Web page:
• and successfully achieve it.
  • Improve collaboration between Veterans Affairs Canada and other ­levels of government and agencies in order to improve services to veterans.

Key Recommendations
Our entire report and recommendations are available online through the Senate’s website but we especially want to highlight three recommendations that members of the subcommittee consider pivotal.

We are urging the federal government to implement them immediately:

  • The Canadian Armed Forces should ensure that no member is released until all benefits and services from all sources, including the Canadian Forces pension and Veterans Affairs benefits and services, are in place.
  • That the Canadian Armed Forces and Veterans Affairs Canada collaborate to ensure that, before a member is released, the individual has a complete file ready, which includes their service record and history of medical treatment and which will be easy to access by Veterans Affairs should the veteran need to access the department’s services at a later time.
  • The administrative complexity involved in transitioning to civilian life should not be borne by the soldiers themselves.

Senator Mobina Jaffer (left) answers media questions about the Transitioning report.

There is clear logic to all three recommendations. Holding CAF members within the military family until their benefits and access to services are in place is just common sense. Aside from those who are ill and injured, it is also worth noting that many transitioning members who joined the military in their teens have never known life, as an adult, in the civilian world. That alone makes the prospect of release incredibly daunting.
As a logical extension of this, the committee believes that CAF and VAC should ensure that all relevant personal records are updated and shared so that the needs of the transitioning soldier can be promptly addressed. And it should go without saying that DND and VAC should bear the burden of sorting out how to deliver services efficiently.

Gary Walbourne, the veterans ombudsman, said a recent survey identified broken lines of communication between different offices, as well as problems handling and transmitting relevant information.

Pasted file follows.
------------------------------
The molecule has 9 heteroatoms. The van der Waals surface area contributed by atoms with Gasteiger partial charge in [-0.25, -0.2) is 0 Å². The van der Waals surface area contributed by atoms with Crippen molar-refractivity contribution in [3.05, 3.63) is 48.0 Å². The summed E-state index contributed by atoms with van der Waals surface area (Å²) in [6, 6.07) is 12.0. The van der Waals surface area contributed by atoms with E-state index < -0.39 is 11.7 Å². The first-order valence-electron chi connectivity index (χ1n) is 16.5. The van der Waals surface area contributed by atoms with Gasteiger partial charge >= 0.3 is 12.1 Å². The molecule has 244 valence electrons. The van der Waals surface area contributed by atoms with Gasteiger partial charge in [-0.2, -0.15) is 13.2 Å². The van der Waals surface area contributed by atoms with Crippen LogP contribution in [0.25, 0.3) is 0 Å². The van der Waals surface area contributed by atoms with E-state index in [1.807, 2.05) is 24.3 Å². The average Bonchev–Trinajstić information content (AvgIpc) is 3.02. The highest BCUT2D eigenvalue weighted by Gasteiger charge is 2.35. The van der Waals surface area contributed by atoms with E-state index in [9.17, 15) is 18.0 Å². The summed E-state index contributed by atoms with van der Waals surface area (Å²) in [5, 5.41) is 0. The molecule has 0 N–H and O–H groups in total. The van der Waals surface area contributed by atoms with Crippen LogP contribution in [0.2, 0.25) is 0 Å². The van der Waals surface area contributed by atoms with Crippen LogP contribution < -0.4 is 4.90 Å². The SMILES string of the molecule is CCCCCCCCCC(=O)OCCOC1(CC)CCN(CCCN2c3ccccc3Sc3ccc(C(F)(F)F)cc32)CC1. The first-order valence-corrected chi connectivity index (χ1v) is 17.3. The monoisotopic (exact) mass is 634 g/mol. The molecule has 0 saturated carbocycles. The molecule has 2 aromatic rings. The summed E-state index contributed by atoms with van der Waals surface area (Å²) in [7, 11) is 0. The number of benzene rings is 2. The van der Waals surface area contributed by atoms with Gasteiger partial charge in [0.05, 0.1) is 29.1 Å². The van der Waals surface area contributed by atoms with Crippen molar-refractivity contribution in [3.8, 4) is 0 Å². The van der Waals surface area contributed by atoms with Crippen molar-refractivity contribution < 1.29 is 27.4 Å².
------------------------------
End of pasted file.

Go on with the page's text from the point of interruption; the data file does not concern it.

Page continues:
This is all the more shocking in contrast with the generally smooth process by which men and women are welcomed into the forces.
When a person joins the military, he or she encounters a professional recruitment system where each step is designed to smoothly integrate the new member into whichever branch of the military they have chosen. The process of their departure, however, remains an afterthought.

Our report recommendations provide the federal government with serious options that would achieve an equally professional system for members when they release from the military. Although much of our focus is on transitioning individual serving members and veterans, there is an important added dimension to this entire issue: national security.

Attracting enough recruits is critical properly fulfill any mandate set out by the government. More than one witness at our hearings pointed out that achieving a successful transition process is clearly in the national interest. Potential recruits see and hear news coverage, and absorb social media where these negative issues and lack of support are discussed. Who will want to serve in the armed forces – with all its inherent risks – if they decide the military doesn’t value the service of its members, especially those unfortunate enough to have their careers cut short by illness or injury?

The government and the military recognize that there is a problem. We know they want to solve it, and we believe that our report gives the federal government practical solutions to fix what needs fixing. We have a problem here, and it’s time to solve it – once and for all. 
Senator Jean-Guy Dagenais is chair of the Senate Subcommittee on Veterans Affairs, Senator Mobina Jaffer is its deputy chair.